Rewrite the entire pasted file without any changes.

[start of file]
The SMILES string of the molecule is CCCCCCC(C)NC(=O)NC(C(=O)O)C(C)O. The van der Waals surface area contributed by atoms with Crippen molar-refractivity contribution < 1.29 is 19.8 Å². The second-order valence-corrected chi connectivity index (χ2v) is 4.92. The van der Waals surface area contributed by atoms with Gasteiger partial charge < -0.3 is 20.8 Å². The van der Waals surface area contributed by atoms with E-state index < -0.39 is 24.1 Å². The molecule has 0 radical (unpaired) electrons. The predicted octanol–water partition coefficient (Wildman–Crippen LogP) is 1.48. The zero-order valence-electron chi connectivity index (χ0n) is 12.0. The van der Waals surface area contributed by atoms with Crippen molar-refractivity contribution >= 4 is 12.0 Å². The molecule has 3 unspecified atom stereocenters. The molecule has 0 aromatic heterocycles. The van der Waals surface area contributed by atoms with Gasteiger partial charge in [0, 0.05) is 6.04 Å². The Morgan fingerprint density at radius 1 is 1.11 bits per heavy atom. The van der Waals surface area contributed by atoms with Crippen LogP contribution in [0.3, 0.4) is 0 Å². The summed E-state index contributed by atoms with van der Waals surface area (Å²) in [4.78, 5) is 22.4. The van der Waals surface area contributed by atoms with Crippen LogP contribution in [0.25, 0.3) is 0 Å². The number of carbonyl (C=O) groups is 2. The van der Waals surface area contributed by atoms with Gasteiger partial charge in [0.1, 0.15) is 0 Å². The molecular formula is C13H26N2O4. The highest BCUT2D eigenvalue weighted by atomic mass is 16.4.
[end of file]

The SMILES string of the molecule is CCCCCCC(C)NC(=O)NC(C(=O)O)C(C)O. The van der Waals surface area contributed by atoms with Crippen molar-refractivity contribution < 1.29 is 19.8 Å². The second-order valence-corrected chi connectivity index (χ2v) is 4.92. The van der Waals surface area contributed by atoms with Gasteiger partial charge < -0.3 is 20.8 Å². The van der Waals surface area contributed by atoms with E-state index < -0.39 is 24.1 Å². The molecule has 0 radical (unpaired) electrons. The predicted octanol–water partition coefficient (Wildman–Crippen LogP) is 1.48. The zero-order valence-electron chi connectivity index (χ0n) is 12.0. The van der Waals surface area contributed by atoms with Crippen molar-refractivity contribution >= 4 is 12.0 Å². The molecule has 3 unspecified atom stereocenters. The molecule has 0 aromatic heterocycles. The van der Waals surface area contributed by atoms with Gasteiger partial charge in [0, 0.05) is 6.04 Å². The Morgan fingerprint density at radius 1 is 1.11 bits per heavy atom. The van der Waals surface area contributed by atoms with Crippen LogP contribution in [0.3, 0.4) is 0 Å². The summed E-state index contributed by atoms with van der Waals surface area (Å²) in [4.78, 5) is 22.4. The van der Waals surface area contributed by atoms with Crippen LogP contribution in [0.25, 0.3) is 0 Å². The number of carbonyl (C=O) groups is 2. The van der Waals surface area contributed by atoms with Gasteiger partial charge in [0.1, 0.15) is 0 Å². The molecular formula is C13H26N2O4. The highest BCUT2D eigenvalue weighted by atomic mass is 16.4.